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See detailRecent Advances on GNSS Multipath Reflectometry (GNSS-MR) for Sea and Lake Level Studies
van Dam, Tonie UL; Tabibi, Sajad UL; Geremia-Nievinski, F. et al

E-print/Working paper (2018)

Global navigation satellite system multipath reflectometry (GNSS-MR) has been used to exploit signals of opportunity at L-band for ground-based sea and lake level studies at several locations in the last ... [more ▼]

Global navigation satellite system multipath reflectometry (GNSS-MR) has been used to exploit signals of opportunity at L-band for ground-based sea and lake level studies at several locations in the last few years. Although geodetic-quality antennas are designed to boost the direct transmission from the satellite and to suppress indirect surface reflections, the delay of reflections with respect to the line-of-sight propagation can be used to estimate the water-surface level in a stable terrestrial reference frame. In this contribution, signal-to-noise ratio (SNR) observations from commercial off-the-shelf systems are used to retrieve water level at multiple constellations and modulations. We constrained phase-shifts so as yield more precise reflector heights and further corrected for the tropospheric propagation delays for greater accuracy. We assess GNSS-MR accuracy and precision in two cases. In the first one, using the inversion formal uncertainty and modulation-specific variance factors, reflector heights are combined and converted to water level at hourly epoch spacing and eight-hourly averaging window length. The RMSE between GNSS-MR and tide gauge (TG) records for a single station in the Great Lakes is 1.93 cm for a 12-year period. In the second case, we employ an extended dynamic model, taking tidal velocity and acceleration into account, which is applied for ten stations worldwide. Regression slope between GNSS-MR and TG exhibits a smaller deviation from the ideal 1:1 relationship, compared to the conventional dynamic model (with no acceleration). The RMSE between sub-hourly GNSS-MR and TG is 1.98 cm, with 0.998 correlation coefficient. Tidal constituents agree at the sub-mm level between GNSS-MR and TG. [less ▲]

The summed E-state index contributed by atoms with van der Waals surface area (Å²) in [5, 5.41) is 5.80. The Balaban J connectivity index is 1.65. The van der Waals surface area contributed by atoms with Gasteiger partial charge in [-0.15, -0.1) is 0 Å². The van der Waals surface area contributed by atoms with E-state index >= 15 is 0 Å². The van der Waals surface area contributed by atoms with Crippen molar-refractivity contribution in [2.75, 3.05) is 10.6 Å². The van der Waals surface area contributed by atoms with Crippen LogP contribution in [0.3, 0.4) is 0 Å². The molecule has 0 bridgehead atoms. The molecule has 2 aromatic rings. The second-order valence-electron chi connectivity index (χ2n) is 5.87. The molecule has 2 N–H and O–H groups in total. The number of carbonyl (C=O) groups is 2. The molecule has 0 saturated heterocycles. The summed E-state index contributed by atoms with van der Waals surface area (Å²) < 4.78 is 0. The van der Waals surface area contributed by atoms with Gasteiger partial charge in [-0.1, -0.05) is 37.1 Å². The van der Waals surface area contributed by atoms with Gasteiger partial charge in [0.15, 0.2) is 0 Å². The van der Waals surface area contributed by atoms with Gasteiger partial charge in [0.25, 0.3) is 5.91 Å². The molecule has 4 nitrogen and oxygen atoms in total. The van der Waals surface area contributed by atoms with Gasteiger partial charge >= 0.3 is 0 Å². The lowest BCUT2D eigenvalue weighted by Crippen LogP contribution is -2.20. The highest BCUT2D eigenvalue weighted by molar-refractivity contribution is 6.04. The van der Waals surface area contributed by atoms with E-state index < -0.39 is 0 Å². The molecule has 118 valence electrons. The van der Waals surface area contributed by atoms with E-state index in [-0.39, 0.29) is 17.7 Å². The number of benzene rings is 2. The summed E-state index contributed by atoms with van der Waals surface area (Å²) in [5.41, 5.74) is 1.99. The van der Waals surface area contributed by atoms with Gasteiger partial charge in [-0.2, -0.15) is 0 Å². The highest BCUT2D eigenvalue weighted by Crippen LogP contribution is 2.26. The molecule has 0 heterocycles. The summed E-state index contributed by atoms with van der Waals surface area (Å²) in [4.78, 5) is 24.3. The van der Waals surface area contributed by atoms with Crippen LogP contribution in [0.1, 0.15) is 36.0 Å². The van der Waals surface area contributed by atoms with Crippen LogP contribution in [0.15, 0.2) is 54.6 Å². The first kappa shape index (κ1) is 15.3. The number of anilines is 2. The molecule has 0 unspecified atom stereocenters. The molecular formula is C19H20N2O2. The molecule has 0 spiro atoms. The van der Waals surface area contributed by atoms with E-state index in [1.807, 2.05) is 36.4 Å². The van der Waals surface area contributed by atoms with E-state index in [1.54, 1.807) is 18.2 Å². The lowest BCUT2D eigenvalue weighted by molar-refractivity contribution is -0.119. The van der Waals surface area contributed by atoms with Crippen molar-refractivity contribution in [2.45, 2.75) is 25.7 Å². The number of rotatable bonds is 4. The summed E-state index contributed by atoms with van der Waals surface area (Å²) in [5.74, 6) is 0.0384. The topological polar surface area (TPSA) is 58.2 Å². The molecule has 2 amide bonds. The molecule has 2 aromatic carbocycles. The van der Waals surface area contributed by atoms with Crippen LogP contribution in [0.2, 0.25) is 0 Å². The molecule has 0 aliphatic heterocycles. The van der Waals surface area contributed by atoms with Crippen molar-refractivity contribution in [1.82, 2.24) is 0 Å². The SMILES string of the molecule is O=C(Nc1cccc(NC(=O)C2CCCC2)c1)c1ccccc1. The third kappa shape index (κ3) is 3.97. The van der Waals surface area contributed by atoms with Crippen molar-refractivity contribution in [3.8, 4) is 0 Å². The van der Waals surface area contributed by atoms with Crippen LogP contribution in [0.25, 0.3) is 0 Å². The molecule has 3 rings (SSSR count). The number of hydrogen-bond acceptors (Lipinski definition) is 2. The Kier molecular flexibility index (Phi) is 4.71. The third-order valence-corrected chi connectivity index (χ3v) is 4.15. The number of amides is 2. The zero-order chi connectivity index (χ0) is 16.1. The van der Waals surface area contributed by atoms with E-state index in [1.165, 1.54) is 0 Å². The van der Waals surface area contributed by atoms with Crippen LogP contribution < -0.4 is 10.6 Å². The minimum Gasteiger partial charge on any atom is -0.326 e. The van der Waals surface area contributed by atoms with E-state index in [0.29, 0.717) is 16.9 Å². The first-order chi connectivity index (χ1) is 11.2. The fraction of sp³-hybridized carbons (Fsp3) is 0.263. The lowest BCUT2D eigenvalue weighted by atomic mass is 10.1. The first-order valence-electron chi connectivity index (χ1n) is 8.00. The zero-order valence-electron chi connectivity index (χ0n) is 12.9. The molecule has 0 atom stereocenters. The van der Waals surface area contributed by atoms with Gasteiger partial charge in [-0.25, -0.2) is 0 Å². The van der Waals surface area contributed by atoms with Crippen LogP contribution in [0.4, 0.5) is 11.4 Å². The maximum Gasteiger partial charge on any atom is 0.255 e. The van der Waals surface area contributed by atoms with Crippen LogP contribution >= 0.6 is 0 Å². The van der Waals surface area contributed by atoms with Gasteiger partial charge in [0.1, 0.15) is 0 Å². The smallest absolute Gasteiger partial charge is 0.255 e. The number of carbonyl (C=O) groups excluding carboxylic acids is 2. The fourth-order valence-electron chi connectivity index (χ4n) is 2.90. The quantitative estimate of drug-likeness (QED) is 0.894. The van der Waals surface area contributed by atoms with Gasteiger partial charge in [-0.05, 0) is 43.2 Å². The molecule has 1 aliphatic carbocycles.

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See detailStatistical Comparison and Combination of GPS, GLONASS, and Multi-GNSS Multipath Reflectometry Applied to Snow Depth Retrieval
Tabibi, Sajad UL; Geremia-Nievinski, Felipe; van Dam, Tonie UL

in IEEE Transactions on Geoscience and Remote Sensing (2017), (99),

Global navigation satellite system (GNSS) multipath reflectometry (MR) has emerged as a new technique that uses signals of opportunity broadcast by GNSS satellites and tracked by ground-based receivers to ... [more ▼]

Global navigation satellite system (GNSS) multipath reflectometry (MR) has emerged as a new technique that uses signals of opportunity broadcast by GNSS satellites and tracked by ground-based receivers to retrieve environmental variables such as snow depth. The technique is based on the simultaneous reception of direct or line-of-sight (LOS) transmissions and corresponding coherent surface reflections (non-LOS). Until recently, snow depth retrieval algorithms only used legacy and modernized GPS signals. Using multiple GNSS constellations for reflectometry would improve GNSS-MR applications by providing more observations from more satellites and independent signals (carrier frequencies and code modulations). We assess GPS and GLONASS for combined multi-GNSS-MR using simulations as well as field measurements. Synthetic observations for different signals indicated a lack of detectable interfrequency and intercode biases in GNSS-MR snow depth retrievals. Received signals from a GNSS station continuously operating in France for a two-winter period are used for experimental snow depth retrieval. We perform an internal validation of various GNSS signals against the proven GPS-L2-C signal, which was validated externally against in situ snow depth in previous studies. GLONASS observations required a more complex handling to account for topography because of its particular ground track repeatability. Signal intercomparison show an average correlation of 0.922 between different GPS snow depths and GPS-L2-CL, while GLONASS snow depth retrievals have an average correlation that exceeds 0.981. In terms of precision and accuracy, legacy GPS signals are worse, while GLONASS signals and modernized GPS signals are of comparable quality. Finally, we show how an optimal multi-GNSS combined daily snow depth time series can be formed employing variance factors with a ~59%-90% precision improvement compared to individual signal snow depth retrievals, resulting in snow depth retrieval with uncertainty of 1.3 cm. The developed combination strategy can also be applied for the European Galileo and the Chines BeiDou navigation systems. [less ▲]

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See detailAssessment of modernized GPS L5 SNR for ground-based multipath reflectometry applications
Tabibi, Sajad UL; Nievinski, Felipe G.; van Dam, Tonie UL et al

in Advances in Space Research (2015), 55(4), 1104-1116

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